Tha Pastor’s Pen: August 19, 2018

On this Homecoming Sunday, we welcome to our pulpit our friend and colleague, Rev. Dr. William S. Epps. Dr. Epps, the honored and esteemed pastor of the historic Second Baptist Church of Los Angeles, California, is no stranger to Shiloh. Over a number of years, he has preached and electrified us with his extraordinary biblical exegesis and gift for providing contemporary insights and application of those texts. We thank God for his presence and know that he will leave us with a message of encouragement and hope.

For those of us who are baby boomers, the passing of the Queen of Soul, Aretha Franklin, on Thursday, was particularly sad news. Reports had been coming for some time that she was ill, and recently that she was gravely ill. Yet, when the final moment of her passing became a reality, it was difficult.

Always known and addressed by her first and last names, Aretha Franklin was more than just a rock n’ roll singer. She had deep roots in the church; her father, Rev. C. L. Franklin, was one of the best known and beloved of all Black preachers in the 1950s and 60s. Rev. Franklin was not only an effective preacher and pulpiteer, he was also a colleague of Dr. Martin Luther King, Jr. in the struggle for freedom and justice. Aretha Franklin came out of that background. She began as a gospel singer and then made the difficult transition to becoming a soul icon, eventually earning her the title Queen of Soul. She excelled in all genres of music, not just rock n’ roll, and even displayed gifts for opera, most notably, in a legendary performance in 1998 subbing for Luciano Pavarotti…and “nailed it,” according to Huffington Post writer, David Moye. Most importantly, her music was a constant companion to the Civil Rights Movement, to Freedom Riders, to those who sat in at lunch counters, and to those who marched in the relentless call for freedom.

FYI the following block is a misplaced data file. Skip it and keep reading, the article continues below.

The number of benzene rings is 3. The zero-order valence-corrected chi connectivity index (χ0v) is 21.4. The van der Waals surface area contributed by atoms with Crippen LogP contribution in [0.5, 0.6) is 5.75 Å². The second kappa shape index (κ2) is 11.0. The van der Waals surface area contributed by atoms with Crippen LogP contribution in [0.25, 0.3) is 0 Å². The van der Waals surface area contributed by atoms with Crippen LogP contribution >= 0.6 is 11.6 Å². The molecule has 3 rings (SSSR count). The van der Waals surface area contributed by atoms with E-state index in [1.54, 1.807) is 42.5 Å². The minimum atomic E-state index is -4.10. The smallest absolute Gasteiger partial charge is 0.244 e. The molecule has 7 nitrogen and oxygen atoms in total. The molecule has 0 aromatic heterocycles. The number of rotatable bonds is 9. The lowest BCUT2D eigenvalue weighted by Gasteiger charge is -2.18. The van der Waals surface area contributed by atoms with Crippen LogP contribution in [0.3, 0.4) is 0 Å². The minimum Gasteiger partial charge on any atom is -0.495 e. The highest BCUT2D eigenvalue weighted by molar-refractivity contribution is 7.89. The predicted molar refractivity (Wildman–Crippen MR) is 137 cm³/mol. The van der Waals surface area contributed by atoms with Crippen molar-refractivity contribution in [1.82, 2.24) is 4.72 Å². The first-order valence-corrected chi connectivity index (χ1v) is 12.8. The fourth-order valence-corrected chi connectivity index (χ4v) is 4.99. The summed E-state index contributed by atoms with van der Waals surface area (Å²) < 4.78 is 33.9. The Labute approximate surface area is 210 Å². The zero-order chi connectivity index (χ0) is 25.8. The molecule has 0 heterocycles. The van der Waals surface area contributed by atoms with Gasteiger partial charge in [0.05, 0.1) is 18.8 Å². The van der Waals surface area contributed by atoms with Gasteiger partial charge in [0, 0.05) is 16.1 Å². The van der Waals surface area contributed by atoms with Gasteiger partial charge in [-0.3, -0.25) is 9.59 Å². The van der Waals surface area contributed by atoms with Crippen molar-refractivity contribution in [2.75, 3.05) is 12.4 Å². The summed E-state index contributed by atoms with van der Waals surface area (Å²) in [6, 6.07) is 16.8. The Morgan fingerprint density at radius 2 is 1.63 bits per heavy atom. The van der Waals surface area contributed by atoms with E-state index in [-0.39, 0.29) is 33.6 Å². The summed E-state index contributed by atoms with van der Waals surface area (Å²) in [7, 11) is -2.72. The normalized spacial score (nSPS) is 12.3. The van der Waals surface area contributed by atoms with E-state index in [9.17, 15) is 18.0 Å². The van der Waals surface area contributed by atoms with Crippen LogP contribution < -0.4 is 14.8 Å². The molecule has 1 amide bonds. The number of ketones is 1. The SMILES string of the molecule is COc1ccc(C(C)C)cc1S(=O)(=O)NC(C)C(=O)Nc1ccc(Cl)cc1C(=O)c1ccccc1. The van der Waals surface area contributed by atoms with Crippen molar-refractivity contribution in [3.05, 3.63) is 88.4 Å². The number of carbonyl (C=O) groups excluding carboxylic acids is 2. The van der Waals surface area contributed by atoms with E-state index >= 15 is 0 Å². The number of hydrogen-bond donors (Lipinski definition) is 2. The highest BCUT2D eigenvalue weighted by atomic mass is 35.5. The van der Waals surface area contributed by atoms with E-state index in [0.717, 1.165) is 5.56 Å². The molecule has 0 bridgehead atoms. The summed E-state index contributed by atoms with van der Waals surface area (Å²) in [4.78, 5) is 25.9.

When I was a teenager, no house party was complete without a generous infusion of Aretha Franklin’s hits. Long before Afro hairstyles came into vogue, she was a “Natural Woman.” As the nation began to appreciate diversity, she went on to be a singer whose music was just as popular in white circles as it was in Black circles.

In 1987, Aretha Franklin became the first woman to be inducted into the Rock n’ Roll Hall of Fame. Although the induction was a historic, landmark accomplishment, the one song which eventually became the anthem of Aretha’s life was “Respect”—R-E-S-P-E-C-T. This song typified the aspirations of women everywhere, particularly Black women. While all women have been underpaid and under-appreciated, no group of women knows these plights more than Black women. They scrubbed floors, washed and mended their employers’ clothes, and too often experienced sexual and verbal abuse. As much as any group in our society, Black women wanted, needed and deserved “a little respect.”

At a time in this nation when hate speech has become commonplace, and where denigration of the vilest and most egregious sort occurs every day, Aretha Franklin’s words seem more poignant now than ever. What America needs at this juncture in time is for all of society — rich and poor, male and female, Black and white — to recognize that the key to civility lies in just having a little respect.” Well done, Ms. Franklin; rest in peace.